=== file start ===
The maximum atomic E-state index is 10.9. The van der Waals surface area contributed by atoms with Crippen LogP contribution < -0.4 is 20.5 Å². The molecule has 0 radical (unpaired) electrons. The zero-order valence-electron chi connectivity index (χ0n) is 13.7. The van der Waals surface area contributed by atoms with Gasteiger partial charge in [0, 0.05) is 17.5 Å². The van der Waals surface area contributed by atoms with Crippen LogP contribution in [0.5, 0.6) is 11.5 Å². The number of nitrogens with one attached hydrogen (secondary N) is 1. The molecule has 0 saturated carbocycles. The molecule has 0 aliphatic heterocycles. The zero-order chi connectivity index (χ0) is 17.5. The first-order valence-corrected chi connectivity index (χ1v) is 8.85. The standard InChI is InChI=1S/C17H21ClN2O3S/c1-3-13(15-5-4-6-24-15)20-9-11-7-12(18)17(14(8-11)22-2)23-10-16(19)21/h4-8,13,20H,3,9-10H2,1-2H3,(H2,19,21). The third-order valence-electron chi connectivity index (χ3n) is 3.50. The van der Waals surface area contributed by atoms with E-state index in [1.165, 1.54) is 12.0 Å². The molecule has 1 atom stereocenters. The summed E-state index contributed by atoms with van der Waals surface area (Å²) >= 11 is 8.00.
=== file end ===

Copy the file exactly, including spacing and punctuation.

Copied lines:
The maximum atomic E-state index is 10.9. The van der Waals surface area contributed by atoms with Crippen LogP contribution < -0.4 is 20.5 Å². The molecule has 0 radical (unpaired) electrons. The zero-order valence-electron chi connectivity index (χ0n) is 13.7. The van der Waals surface area contributed by atoms with Gasteiger partial charge in [0, 0.05) is 17.5 Å². The van der Waals surface area contributed by atoms with Crippen LogP contribution in [0.5, 0.6) is 11.5 Å². The number of nitrogens with one attached hydrogen (secondary N) is 1. The molecule has 0 saturated carbocycles. The molecule has 0 aliphatic heterocycles. The zero-order chi connectivity index (χ0) is 17.5. The first-order valence-corrected chi connectivity index (χ1v) is 8.85. The standard InChI is InChI=1S/C17H21ClN2O3S/c1-3-13(15-5-4-6-24-15)20-9-11-7-12(18)17(14(8-11)22-2)23-10-16(19)21/h4-8,13,20H,3,9-10H2,1-2H3,(H2,19,21). The third-order valence-electron chi connectivity index (χ3n) is 3.50. The van der Waals surface area contributed by atoms with E-state index in [1.165, 1.54) is 12.0 Å². The molecule has 1 atom stereocenters. The summed E-state index contributed by atoms with van der Waals surface area (Å²) >= 11 is 8.00.